Purpose – This paper seeks to examine empirically from a contingency perspective the influence of business strategy on the relationship between operations strategy and business results. Design/methodology/approach – Analysis is carried out on a sample of 76 Spanish ceramic tile firms. Data on strategies are gathered by means of a postal survey addressed to operations managers and information on firms' results is drawn from secondary sources. Operations strategy is represented by competitive priorities and business strategy is based on Miles and Snow's typology. Relationships are modelled in regression equations including interaction terms in order to test for the existence of a moderating effect. Findings – Existence of a moderating effect of business strategy on the relationship between operations strategy and firms' results is demonstrated. Specifically, in defender firms, the cost and quality priorities influence positively, whereas priorities of delivery and flexibility have a negative effect. No influence of operations strategy on firms' results is observed in analyser or prospector firms. Research limitations/implications – Limitations of this research include the reduced number of organisations investigated and the fact that all companies belong to a single industry. Also, the fact that strategy variables are based on self‐reporting measures identified by a single respondent. Practical implications – Practitioners must bear in mind the coherence between operations strategy and business strategy. In this work, details of business and operations strategy fits are given. Originality/value – The fit between operations strategy and business strategy is studied by focusing on the moderating role of business strategy.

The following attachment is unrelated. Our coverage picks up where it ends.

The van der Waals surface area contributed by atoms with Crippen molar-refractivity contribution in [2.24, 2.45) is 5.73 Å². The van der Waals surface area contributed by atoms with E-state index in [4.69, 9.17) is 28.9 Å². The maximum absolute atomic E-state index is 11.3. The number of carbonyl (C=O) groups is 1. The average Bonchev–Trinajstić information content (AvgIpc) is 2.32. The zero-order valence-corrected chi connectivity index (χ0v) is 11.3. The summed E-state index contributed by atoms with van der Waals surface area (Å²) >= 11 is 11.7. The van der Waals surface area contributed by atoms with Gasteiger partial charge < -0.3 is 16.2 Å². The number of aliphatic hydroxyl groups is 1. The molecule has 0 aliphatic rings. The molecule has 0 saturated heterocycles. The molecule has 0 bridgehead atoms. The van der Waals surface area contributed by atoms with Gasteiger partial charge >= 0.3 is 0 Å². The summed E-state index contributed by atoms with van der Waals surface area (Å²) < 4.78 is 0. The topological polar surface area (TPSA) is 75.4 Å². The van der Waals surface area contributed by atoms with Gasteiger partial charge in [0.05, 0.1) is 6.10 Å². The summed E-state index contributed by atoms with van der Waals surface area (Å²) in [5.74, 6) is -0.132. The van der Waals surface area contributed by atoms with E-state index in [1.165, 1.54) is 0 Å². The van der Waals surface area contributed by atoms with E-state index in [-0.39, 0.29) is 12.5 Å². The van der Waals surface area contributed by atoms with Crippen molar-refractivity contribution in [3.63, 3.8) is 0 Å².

International Journal of Operations & Production Management – Emerald Publishing
Published: May 25, 2010
Keywords: Operations management; Management strategy; Business performance
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